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At the Redesigned French Laundry, Cooking Is Performance Art

When the revamped space opens this spring, the kitchen will rival the dining room.

SLIDESHOW

The French Laundry, Yountville. Snøhetta and Envelope A+D.

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The ceiling is designed to look like a draped white tablecloth.

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The viewing window allows diners an exclusive look into the kitchen.

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Craig Dykers isn’t a kitchen designer. A principal at the architecture firm Snøhetta, Dykers is collaborating with SFMOMA on its expansion and has worked on massive projects like the 9/11 Memorial Museum Pavilion. But he wasn’t entirely surprised when chef Thomas Keller asked if he’d be interested in redesigning the French Laundry’s kitchen in honor of its 20th anniversary. “We’re known for interrogating and exploring an idea,” Dykers says. “A lot of our work is a first.”

Keller’s mission for the project was simple: “We’d outgrown our kitchen,” he says. “We couldn’t have the comfort in our work spaces that we wanted, and we wanted to elevate the staff’s sense of pride.” His inspiration for the project—the Louvre—made things more complex. “Obviously, it’s hard to compare the French Laundry with the Louvre,” Keller says, “but they’re both iconic buildings in their respective cities.”

Dykers worked with Keller, kitchen designer Tim Harrison of Harrison & Koellner, Berkeley architecture firm Envelope A+D, and Wright Contracting to expand the kitchen by 25 percent; build offices, a wine cellar, and a butchery; and reframe the courtyard, doubling its size.

Harrison, who has worked on Keller’s restaurants for years, had specific ideas about equipment and design, but Dykers and his colleague Nic Rader had never worked in a restaurant. So they spent a day in aprons at Per Se, Keller’s New York restaurant, watching the frenetic chefs. One obvious pain point was at the so-called pass table, where chefs hand plates to the lead chef, who pushes them across the table to the head of the waitstaff, who then sends them to servers behind him. All the while, workers weave by, moving quickly through the kitchen.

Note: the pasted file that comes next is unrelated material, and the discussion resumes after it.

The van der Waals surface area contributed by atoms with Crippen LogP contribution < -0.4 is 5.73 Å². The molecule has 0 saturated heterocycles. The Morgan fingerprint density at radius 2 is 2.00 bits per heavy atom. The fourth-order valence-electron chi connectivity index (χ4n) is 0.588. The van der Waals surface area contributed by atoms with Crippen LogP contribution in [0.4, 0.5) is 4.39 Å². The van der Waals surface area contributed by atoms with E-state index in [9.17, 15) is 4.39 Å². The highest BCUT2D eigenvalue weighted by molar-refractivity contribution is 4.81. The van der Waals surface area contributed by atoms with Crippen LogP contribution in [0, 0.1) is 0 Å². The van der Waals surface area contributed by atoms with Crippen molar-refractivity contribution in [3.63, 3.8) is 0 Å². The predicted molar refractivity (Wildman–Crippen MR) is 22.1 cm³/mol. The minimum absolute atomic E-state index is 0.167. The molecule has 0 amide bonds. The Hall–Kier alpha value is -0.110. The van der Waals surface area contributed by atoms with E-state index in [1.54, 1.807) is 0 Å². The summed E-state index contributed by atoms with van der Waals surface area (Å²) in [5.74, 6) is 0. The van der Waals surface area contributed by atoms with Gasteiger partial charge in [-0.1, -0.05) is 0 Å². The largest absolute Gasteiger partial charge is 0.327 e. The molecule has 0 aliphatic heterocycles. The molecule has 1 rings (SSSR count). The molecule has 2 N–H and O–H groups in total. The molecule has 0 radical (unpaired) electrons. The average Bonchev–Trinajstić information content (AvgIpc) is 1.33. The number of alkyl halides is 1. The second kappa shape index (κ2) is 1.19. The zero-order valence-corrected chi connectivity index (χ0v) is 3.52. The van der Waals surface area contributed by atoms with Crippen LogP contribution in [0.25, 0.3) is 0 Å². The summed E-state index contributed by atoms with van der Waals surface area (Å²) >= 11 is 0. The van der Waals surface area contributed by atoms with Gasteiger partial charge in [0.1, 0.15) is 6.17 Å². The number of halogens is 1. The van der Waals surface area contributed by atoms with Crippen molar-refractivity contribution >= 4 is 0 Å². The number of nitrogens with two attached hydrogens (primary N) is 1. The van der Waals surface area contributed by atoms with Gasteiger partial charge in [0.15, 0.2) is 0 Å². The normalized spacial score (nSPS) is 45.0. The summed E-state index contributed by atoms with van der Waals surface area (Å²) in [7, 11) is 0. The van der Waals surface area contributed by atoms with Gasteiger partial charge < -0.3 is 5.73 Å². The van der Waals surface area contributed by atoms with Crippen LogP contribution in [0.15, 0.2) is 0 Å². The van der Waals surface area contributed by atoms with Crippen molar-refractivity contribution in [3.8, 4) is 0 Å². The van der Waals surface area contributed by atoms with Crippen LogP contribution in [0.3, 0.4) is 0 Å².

To smooth out that sequence, Dykers’s team gave the French Laundry’s pass table a curved edge, providing chefs room to lean in to make way for those walking behind them. They also angled the ceiling above the table, so that when chefs are looking across the table but talking to the servers behind them, the sound will bounce back, eliminating the need to shout. Snøhetta designed the ceiling to look like a draped white tablecloth, incorporating the kitchen hoods as part of the canopy. 

Materials were also important. Often, professional kitchens are equipped with the same stainless steel tables used in airport security lines, but, says Keller, “we wanted something more comforting, more relaxing.” So instead of stainless steel, they opted to make the work surfaces out of Dekton, a composite material. The worktables are anchored by slender legs designed to lend a sense of lightness.

For diners, glimpsing the kitchen is a huge part of the experience, so Dykers and his team reimagined the way visitors arrive. Now guests will walk along a path bordered by a basalt wall, pass an opening that frames the restaurant's famous blue door, then enter the garden facing the glass-walled kitchen. Green-patterned panes above and below the kitchen’s viewing window mimic the movement that Dykers and Rader observed in Per Se's kitchen. “We saw how wonderfully balletic the use of their hands is,” Dykers says. “It’s like choreography.”

The design of the space—the window onto the blue door, the path through the garden, the glass wall revealing the chefs working—isn’t exactly the Louvre, but, says Keller, “you get a sense of how Dykers interpreted that vision.” The new kitchen will open in the spring, more than three years after Keller first started thinking about it. “We really wanted it done by our 20th anniversary,” he says. “But we’ll celebrate by opening it around our 22nd.”

 

Read more New Rules of Design coverage here.

Originally published in the October issue of San Francisco

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